Tuesday, April 29, 2014

St. John (Day 3)

Honeymoon Bay (from seestjohn.com)
Once we got completely disconnected from normal life, it was time to dive in. Literally! We started off this day with an spontaneous return to Honeymoon Bay. We had been here before, but it's so close to Cruz Bay and we enjoyed it so much that we decided to go back. Plus, with only one cruise ship arriving at St. Thomas, the odds that hordes of people would a) take a side trip to St. John, and b) spend that trip at Honeymoon Bay instead of the more popular Trunk Bay was small.

We were right! And we were rewarded with an almost deserted beach and a morning of excellent snorkeling. Honeymoon Bay is shallow and sandy all along the beach, so even someone totally unused to snorkeling can feel good about getting started. Off to either side of the bay are reefs that spread away from the beach into deeper water. Also, in the deeper middle area of the bay, is a grassy bottom. So you have just about everything for everyone. We tend to stick to the reefs over by Salomon Bay (on the left side of the bay as you face it).

Visibility was terrific and the water was pretty warm. Pelicans skim the water, sometimes gliding quite close to us. In waist deep water we were surrounded by schools of small fry with silver-neon stripes on their backs. Bigger fish darted in and out of the schools looking for an early lunch. Off by the reefs, we peeked into a crevice and saw a huge, colorful fish hanging shyly in the shadows. He had to be three feet long with a rounded head about the size of my own with puckered lips. No idea what that fish was, but it was an awesome sighting. There was also a sea turtle encounter in the grassy region but, unlike most turtles, this one was content to munch on his grass despite my presence. He was probably a bit bigger than my torso in size, and it was cool to just hang out watching him for a while. And of course, we enjoyed the usual host of sea critters. As for the coral, there was plenty of elkhorn, sea fans, some brain coral, and a few other varieties that I don't know the names for.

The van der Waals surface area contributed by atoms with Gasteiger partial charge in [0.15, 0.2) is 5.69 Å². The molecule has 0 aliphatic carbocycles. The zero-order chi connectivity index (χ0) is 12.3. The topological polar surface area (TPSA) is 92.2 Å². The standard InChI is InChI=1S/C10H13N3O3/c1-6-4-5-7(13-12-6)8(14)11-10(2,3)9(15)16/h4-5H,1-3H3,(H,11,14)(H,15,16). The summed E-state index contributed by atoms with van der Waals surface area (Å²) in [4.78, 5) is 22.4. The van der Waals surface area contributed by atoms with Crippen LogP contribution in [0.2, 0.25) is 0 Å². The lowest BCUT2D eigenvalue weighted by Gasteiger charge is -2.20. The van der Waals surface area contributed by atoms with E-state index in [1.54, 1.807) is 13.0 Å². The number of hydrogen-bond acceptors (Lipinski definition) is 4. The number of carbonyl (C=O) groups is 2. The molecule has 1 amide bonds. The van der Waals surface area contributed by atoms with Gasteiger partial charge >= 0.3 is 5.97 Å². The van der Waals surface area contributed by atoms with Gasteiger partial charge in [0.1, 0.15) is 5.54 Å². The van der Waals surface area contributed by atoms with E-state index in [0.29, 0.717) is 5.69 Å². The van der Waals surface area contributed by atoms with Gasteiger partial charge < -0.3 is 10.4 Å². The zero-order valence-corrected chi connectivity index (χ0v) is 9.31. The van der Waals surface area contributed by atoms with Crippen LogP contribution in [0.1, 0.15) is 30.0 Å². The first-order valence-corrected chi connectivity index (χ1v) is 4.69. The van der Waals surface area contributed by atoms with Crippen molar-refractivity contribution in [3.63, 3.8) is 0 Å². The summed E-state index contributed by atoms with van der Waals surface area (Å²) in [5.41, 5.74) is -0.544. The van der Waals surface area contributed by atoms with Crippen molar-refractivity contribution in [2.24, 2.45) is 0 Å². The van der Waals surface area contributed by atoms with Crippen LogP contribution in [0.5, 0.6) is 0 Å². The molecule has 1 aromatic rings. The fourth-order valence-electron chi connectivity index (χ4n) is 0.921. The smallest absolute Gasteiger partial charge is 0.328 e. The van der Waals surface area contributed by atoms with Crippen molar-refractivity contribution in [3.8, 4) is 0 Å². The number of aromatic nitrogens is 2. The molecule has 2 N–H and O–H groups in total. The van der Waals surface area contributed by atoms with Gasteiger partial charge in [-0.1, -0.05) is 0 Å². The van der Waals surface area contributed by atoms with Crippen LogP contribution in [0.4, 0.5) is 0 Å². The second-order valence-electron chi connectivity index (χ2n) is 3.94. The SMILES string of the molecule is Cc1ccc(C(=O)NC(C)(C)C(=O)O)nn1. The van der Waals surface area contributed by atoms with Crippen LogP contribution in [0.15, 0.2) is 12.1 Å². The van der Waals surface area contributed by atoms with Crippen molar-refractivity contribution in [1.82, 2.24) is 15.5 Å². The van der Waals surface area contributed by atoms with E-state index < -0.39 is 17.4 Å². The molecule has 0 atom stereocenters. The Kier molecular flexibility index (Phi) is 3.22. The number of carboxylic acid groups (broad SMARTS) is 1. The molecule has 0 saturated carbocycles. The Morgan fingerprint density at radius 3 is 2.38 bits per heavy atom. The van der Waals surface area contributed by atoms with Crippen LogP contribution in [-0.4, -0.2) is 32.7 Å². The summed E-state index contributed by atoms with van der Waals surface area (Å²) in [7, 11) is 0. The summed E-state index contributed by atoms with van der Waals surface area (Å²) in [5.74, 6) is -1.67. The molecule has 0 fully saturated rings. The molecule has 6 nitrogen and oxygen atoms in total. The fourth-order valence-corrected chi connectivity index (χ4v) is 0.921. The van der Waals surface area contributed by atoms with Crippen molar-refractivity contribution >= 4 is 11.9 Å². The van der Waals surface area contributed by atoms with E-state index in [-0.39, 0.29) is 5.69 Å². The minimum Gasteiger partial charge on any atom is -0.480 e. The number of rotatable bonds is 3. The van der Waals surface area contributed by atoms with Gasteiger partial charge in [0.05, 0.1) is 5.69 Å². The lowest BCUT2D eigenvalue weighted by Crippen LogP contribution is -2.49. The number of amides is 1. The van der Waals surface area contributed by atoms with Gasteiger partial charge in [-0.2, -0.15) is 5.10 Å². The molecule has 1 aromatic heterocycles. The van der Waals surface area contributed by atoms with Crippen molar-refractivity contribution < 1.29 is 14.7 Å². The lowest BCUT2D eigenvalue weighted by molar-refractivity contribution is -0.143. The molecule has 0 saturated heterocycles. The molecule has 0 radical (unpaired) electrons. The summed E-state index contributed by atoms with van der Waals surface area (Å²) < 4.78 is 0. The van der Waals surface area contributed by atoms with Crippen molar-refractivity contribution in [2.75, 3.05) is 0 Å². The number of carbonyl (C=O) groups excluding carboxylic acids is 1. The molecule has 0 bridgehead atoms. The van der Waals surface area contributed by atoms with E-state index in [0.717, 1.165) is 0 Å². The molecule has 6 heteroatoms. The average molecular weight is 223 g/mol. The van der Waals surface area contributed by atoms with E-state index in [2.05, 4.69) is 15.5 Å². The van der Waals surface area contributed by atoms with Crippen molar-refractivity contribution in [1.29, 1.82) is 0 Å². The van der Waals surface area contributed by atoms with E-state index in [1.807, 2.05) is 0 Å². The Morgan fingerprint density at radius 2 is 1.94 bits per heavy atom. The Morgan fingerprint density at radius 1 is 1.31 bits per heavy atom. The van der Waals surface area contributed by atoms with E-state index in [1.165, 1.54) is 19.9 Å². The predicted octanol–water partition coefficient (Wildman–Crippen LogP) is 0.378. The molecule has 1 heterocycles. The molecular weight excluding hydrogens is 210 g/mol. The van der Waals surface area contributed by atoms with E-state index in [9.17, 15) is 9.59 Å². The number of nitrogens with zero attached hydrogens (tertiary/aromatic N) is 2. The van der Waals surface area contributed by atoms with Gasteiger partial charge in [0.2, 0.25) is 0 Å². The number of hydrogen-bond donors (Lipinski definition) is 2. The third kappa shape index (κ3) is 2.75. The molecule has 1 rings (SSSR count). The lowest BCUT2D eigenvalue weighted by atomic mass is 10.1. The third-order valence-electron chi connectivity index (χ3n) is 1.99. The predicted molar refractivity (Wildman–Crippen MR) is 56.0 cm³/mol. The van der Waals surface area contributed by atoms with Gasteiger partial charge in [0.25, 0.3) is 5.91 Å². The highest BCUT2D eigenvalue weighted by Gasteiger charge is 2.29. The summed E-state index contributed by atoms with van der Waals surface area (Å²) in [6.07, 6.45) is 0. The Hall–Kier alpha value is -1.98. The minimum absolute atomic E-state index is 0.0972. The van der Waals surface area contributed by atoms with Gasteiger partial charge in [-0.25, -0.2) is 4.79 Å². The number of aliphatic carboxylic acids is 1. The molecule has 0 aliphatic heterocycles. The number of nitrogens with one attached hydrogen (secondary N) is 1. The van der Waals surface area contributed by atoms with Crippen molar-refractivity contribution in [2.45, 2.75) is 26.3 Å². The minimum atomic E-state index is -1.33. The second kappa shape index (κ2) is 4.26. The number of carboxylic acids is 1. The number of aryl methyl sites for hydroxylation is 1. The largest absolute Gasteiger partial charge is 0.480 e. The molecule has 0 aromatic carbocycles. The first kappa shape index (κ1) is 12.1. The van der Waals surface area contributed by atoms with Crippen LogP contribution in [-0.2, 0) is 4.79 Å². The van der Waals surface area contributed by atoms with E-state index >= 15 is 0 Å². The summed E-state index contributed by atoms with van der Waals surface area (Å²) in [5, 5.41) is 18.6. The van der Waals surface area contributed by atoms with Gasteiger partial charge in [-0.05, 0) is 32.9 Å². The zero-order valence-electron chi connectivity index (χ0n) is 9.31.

Jim enjoying a gimlet
After we were done with the bay, we hit the gift shop. This was to cancel out the $20 parking fee with a purchase. Last visit, we picked up a set of wooden bowls, and we got a larger version this time to go with them. During this trip to St. John I was determined to have some shopping successes. However, this was the only purchase we made. The shopping on St. John is just not very good.

Back at Andante, we sunned and swam. As evening came on, Jimmy made gimlets! It was very relaxing to sit on the deck with the sea breeze around us, 'getting happy', and enjoying the view.

More so than in past visits, there were a good number of large sea birds gliding past and above the villa. Since we're quite high up the island the wind is pretty strong here, and yet these birds go minute after minute without so much as a twitch of a wing. I think I recall reading in Oceanus magazine about how they manage to do this (have to re-read that article!).

Later, Jim won his sixth game of hand and foot in a row. Bad cards. Jim twice went out while I had still had my foot, which contained a red three. Grrrrr! I was officially pissed off. Not that I'm competitive or anything but...I vowed that before the vacation was over that Jim was gonna go down!

Villa View: Sunset over Chocolate Hole
We watched the sun set and then, later at night, did some stargazing. While my knowledge of the sky is not what it used to be, I was able to pick out several objects my own: Mars, Orion, Sirius, Rigel, and the massive red supergiant Betelguese. A tablet app helped us with the rest: Jupiter was brilliant near the zenith and we also located Arcturus, Castor, Pollux, Aldebaran, and a bunch of others. The stars always shine so beautifully on St. John, and we could definitely see the reddish tint of Mars and Betelguese with the naked eye.

What we did not see was the meteor shower. We had heard that the Lyrid meteor shower was happening and stayed up a little later than usual to watch but...nothing. As we researched a little, we learned that the best time for observing would be between 230AM and dawn. Forget it! I'm on vacation! Further, since we planned to hike on the hot and dry South side of the island the next day, we needed our sleep.

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